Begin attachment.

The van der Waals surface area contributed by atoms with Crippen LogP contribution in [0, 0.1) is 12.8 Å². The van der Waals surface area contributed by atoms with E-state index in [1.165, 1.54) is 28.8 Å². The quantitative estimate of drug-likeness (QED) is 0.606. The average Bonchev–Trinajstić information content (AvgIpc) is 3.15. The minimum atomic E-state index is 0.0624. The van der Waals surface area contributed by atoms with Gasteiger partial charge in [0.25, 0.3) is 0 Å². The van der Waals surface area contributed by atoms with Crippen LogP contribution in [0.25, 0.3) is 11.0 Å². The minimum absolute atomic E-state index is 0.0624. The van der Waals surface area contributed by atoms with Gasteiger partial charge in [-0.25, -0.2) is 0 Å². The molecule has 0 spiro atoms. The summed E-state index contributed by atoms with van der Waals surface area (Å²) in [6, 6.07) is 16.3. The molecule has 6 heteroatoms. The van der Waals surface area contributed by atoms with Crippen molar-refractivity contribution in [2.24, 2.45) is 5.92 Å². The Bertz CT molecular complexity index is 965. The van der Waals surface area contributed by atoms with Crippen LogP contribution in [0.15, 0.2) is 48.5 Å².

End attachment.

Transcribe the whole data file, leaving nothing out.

The van der Waals surface area contributed by atoms with Crippen LogP contribution in [0, 0.1) is 12.8 Å². The van der Waals surface area contributed by atoms with E-state index in [1.165, 1.54) is 28.8 Å². The quantitative estimate of drug-likeness (QED) is 0.606. The average Bonchev–Trinajstić information content (AvgIpc) is 3.15. The minimum atomic E-state index is 0.0624. The van der Waals surface area contributed by atoms with Gasteiger partial charge in [0.25, 0.3) is 0 Å². The van der Waals surface area contributed by atoms with Crippen LogP contribution in [0.25, 0.3) is 11.0 Å². The minimum absolute atomic E-state index is 0.0624. The van der Waals surface area contributed by atoms with Gasteiger partial charge in [-0.25, -0.2) is 0 Å². The molecule has 0 spiro atoms. The summed E-state index contributed by atoms with van der Waals surface area (Å²) in [6, 6.07) is 16.3. The molecule has 6 heteroatoms. The van der Waals surface area contributed by atoms with Crippen molar-refractivity contribution in [2.24, 2.45) is 5.92 Å². The Bertz CT molecular complexity index is 965. The van der Waals surface area contributed by atoms with Crippen LogP contribution in [0.15, 0.2) is 48.5 Å².